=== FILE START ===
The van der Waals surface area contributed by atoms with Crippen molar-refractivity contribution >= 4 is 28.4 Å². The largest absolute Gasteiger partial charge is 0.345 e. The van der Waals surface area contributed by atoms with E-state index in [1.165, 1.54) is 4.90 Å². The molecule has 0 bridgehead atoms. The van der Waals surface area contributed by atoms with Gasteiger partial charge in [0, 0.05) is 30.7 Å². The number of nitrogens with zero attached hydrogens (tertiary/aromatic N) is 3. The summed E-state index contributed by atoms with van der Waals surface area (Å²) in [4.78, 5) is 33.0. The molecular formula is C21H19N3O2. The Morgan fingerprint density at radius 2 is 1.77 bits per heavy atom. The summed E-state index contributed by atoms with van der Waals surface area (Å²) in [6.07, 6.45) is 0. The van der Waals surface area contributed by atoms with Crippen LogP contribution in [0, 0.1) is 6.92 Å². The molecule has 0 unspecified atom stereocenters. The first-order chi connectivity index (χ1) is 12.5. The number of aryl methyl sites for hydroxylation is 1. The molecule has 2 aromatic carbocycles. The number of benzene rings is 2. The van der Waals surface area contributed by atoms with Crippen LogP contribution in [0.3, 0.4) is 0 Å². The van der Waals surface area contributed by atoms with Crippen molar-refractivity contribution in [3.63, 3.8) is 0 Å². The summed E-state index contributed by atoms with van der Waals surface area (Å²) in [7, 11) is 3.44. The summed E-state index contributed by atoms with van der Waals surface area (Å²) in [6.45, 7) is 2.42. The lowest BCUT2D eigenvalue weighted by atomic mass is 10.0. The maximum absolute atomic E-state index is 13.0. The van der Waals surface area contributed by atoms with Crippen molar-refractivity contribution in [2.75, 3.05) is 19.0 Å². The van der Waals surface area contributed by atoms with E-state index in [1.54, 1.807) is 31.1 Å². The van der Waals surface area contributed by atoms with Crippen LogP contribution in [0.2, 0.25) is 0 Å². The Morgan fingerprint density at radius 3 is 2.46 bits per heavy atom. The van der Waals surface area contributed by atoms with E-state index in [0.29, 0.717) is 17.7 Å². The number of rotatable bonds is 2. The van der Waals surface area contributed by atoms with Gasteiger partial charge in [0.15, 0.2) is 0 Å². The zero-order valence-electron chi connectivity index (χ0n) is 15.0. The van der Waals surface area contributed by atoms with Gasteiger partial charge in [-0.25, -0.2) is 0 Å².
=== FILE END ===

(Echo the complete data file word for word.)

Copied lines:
The van der Waals surface area contributed by atoms with Crippen molar-refractivity contribution >= 4 is 28.4 Å². The largest absolute Gasteiger partial charge is 0.345 e. The van der Waals surface area contributed by atoms with E-state index in [1.165, 1.54) is 4.90 Å². The molecule has 0 bridgehead atoms. The van der Waals surface area contributed by atoms with Gasteiger partial charge in [0, 0.05) is 30.7 Å². The number of nitrogens with zero attached hydrogens (tertiary/aromatic N) is 3. The summed E-state index contributed by atoms with van der Waals surface area (Å²) in [4.78, 5) is 33.0. The molecular formula is C21H19N3O2. The Morgan fingerprint density at radius 2 is 1.77 bits per heavy atom. The summed E-state index contributed by atoms with van der Waals surface area (Å²) in [6.07, 6.45) is 0. The van der Waals surface area contributed by atoms with Crippen LogP contribution in [0, 0.1) is 6.92 Å². The molecule has 0 unspecified atom stereocenters. The first-order chi connectivity index (χ1) is 12.5. The number of aryl methyl sites for hydroxylation is 1. The molecule has 2 aromatic carbocycles. The number of benzene rings is 2. The van der Waals surface area contributed by atoms with Crippen LogP contribution in [0.3, 0.4) is 0 Å². The van der Waals surface area contributed by atoms with Crippen molar-refractivity contribution in [3.63, 3.8) is 0 Å². The summed E-state index contributed by atoms with van der Waals surface area (Å²) in [7, 11) is 3.44. The summed E-state index contributed by atoms with van der Waals surface area (Å²) in [6.45, 7) is 2.42. The lowest BCUT2D eigenvalue weighted by atomic mass is 10.0. The maximum absolute atomic E-state index is 13.0. The van der Waals surface area contributed by atoms with Crippen molar-refractivity contribution in [2.75, 3.05) is 19.0 Å². The van der Waals surface area contributed by atoms with E-state index in [1.54, 1.807) is 31.1 Å². The van der Waals surface area contributed by atoms with Crippen LogP contribution in [0.2, 0.25) is 0 Å². The Morgan fingerprint density at radius 3 is 2.46 bits per heavy atom. The van der Waals surface area contributed by atoms with E-state index in [0.29, 0.717) is 17.7 Å². The number of rotatable bonds is 2. The van der Waals surface area contributed by atoms with Gasteiger partial charge in [0.15, 0.2) is 0 Å². The zero-order valence-electron chi connectivity index (χ0n) is 15.0. The van der Waals surface area contributed by atoms with Gasteiger partial charge in [-0.25, -0.2) is 0 Å².